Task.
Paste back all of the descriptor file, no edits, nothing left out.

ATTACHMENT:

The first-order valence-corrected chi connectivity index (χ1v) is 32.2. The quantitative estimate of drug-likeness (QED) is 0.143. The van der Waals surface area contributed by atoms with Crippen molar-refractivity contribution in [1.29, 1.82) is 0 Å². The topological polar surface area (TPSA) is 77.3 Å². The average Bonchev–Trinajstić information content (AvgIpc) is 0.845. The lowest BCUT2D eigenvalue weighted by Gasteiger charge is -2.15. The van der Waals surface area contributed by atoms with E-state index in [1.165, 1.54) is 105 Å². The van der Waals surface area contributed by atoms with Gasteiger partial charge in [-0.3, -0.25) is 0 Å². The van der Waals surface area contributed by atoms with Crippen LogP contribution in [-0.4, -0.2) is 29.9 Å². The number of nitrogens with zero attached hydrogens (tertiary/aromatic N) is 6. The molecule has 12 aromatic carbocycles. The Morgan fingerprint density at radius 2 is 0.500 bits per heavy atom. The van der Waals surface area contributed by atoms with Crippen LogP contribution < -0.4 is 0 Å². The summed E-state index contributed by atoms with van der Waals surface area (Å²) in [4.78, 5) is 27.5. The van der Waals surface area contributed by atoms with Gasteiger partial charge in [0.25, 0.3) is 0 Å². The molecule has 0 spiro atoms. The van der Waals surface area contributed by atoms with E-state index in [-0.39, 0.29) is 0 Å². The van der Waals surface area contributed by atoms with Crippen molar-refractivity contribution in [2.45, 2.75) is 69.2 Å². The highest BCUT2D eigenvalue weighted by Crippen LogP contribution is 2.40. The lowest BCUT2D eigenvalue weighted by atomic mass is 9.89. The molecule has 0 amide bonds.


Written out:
The first-order valence-corrected chi connectivity index (χ1v) is 32.2. The quantitative estimate of drug-likeness (QED) is 0.143. The van der Waals surface area contributed by atoms with Crippen molar-refractivity contribution in [1.29, 1.82) is 0 Å². The topological polar surface area (TPSA) is 77.3 Å². The average Bonchev–Trinajstić information content (AvgIpc) is 0.845. The lowest BCUT2D eigenvalue weighted by Gasteiger charge is -2.15. The van der Waals surface area contributed by atoms with E-state index in [1.165, 1.54) is 105 Å². The van der Waals surface area contributed by atoms with Gasteiger partial charge in [-0.3, -0.25) is 0 Å². The van der Waals surface area contributed by atoms with Crippen LogP contribution in [-0.4, -0.2) is 29.9 Å². The number of nitrogens with zero attached hydrogens (tertiary/aromatic N) is 6. The molecule has 12 aromatic carbocycles. The Morgan fingerprint density at radius 2 is 0.500 bits per heavy atom. The van der Waals surface area contributed by atoms with Crippen LogP contribution < -0.4 is 0 Å². The summed E-state index contributed by atoms with van der Waals surface area (Å²) in [4.78, 5) is 27.5. The van der Waals surface area contributed by atoms with Gasteiger partial charge in [0.25, 0.3) is 0 Å². The molecule has 0 spiro atoms. The van der Waals surface area contributed by atoms with E-state index in [-0.39, 0.29) is 0 Å². The van der Waals surface area contributed by atoms with Crippen molar-refractivity contribution in [2.45, 2.75) is 69.2 Å². The highest BCUT2D eigenvalue weighted by Crippen LogP contribution is 2.40. The lowest BCUT2D eigenvalue weighted by atomic mass is 9.89. The molecule has 0 amide bonds.